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Heads and Tails - Chapter 9

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By Leigh Anne Florence

 1997 – Not the 21st century, but close! At least everything felt familiar. For one, our computer was back. Not the computer I was accustomed to, but a late ‘90s model. I had to dial a phone number so I could connect to the Internet. Our TV included more channels and a remote control. Also, just by turning it on, we knew all the news all around the world in just a matter of minutes.

As I had in every other era, I wanted to find a job. By spending foolishly in the ‘50s, I had suffered a setback. I needed to work hard to recover from my mistake. After reading the classifieds in the newspaper and searching the Internet, I decided Matt Mobley might know of something I could do.  I asked my parents if Chloe and I could walk to Mobley’s Mart. Mom said she would drive us. With the traffic, she didn’t want us out alone. As we drove to Mobley’s Mart, we were amazed at the growth. There were stores, coffee shops, gas stations and office complexes on every corner. We arrived at Mobley’s Mart and couldn’t believe our eyes. It was one of the biggest stores we’d seen. No longer was it called Mobley’s Mart, but “Mobley’s Mega Super Center.” Mom, Chloe, and I stayed together as we entered. At the Super Center, one could buy groceries, purchase clothes, get a prescription filled, and even make deposits or withdrawals at a bank! A shopper could even pick out a fresh lobster for dinner!

“Excuse me, is Matt Mobley available?” I asked one of the workers. “You mean, Matt Mobley, the CEO?” I didn’t know what CEO meant, but Mom said it was the top boss, chief executive officer. Within a matter of minutes, the three of us were seated in Matt’s office. After we caught up on the news and after Matt teased me about the Elvis incident, I explained I was looking for a job. “Well, Woody, I’m having cable dug underground so the Super Center can have Internet access. We could sure use your digging skills,” Matt said. Even though Matt and I were friends, he explained that I still had to fill out an application and even interview several times before obtaining the cable-digging job.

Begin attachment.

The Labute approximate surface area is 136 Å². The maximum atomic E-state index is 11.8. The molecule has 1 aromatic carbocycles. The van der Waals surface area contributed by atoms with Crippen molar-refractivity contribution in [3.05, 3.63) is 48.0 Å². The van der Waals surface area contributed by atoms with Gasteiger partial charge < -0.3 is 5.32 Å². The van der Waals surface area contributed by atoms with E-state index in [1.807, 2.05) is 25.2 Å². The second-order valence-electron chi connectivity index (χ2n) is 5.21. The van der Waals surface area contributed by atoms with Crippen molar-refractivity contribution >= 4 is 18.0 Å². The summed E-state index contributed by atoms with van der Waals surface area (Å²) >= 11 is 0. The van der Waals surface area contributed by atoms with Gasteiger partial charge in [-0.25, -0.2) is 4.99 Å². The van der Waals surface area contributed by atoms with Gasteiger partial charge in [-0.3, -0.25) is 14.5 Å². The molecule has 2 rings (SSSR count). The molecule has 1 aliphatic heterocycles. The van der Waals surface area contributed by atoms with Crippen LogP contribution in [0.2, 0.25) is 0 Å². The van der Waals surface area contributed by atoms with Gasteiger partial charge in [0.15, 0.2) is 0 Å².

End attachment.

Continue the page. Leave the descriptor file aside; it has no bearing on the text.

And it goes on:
After several interviews, Matt called me on the phone. “Congratulations, Woodster!” Matt said. “You were chosen for the job. Before you can start however, you have to go through OSHA training.” I was confused. “OSHA, a government agency, stands for Occupational Safety and Health Administration. Its goal is to prevent accidents on the job.” “Don’t worry about that,” I said. “I haven’t had an accident in months – and that was only because I drank too much Jungle Juice before bed.” Matt laughed and said that wasn’t the kind of accident OSHA was concerned about.

The days flew by and before I knew it the job was complete. With the long hours and minimum wage at $5.15 per hour, my paycheck was large. After the company took out taxes, my net pay was a little over $300. Using the bank at Mobley’s Mega Super Center, I deposited 10 percent into my savings account. I donated 10 percent to the local Humane Society since they were building a brand new animal shelter. I would keep the other 80% and use it wisely. 

“Thanks for your help, Matt,” I said as I stopped by his office before leaving the store. “You’re welcome, Woodster. Listen, everyone knows you’re the best digger around. Have you ever thought about starting your own company? Just think, you could advertise in the newspaper, on the Internet, or even have your very own Web site.” “How would I get the money to start a company?” I asked. “Well, I know you have a nice savings account. It may not be enough, but you could find a partner to go into business with you. With your skills and experience, you would be one top diggin’ dog!”

Wow! I did enjoy digging – and did well at it, too. Maybe it would be a good investment, but what would I dig? I had dug potatoes and ditches, but knew I didn’t have enough training or education to open my own digging company, yet there had to be something I could do. If there was one thing I had learned, it was that I needed to really think about this decision. I had to evaluate my savings and consult my budget – and my family, of course.  Before I rushed into anything, my No. 1 goal was getting back to the 21st century. I didn’t want to start any other project until that was complete. Purchasing a penny from Chloe, I looked at the date…

Thanks to LG&E/KU both E.ON companies and KPA for making this project possible. Thanks to the Kentucky Secretary of State for sponsoring the new podcast. For podcast and questions and activities go online to www.kypress.com.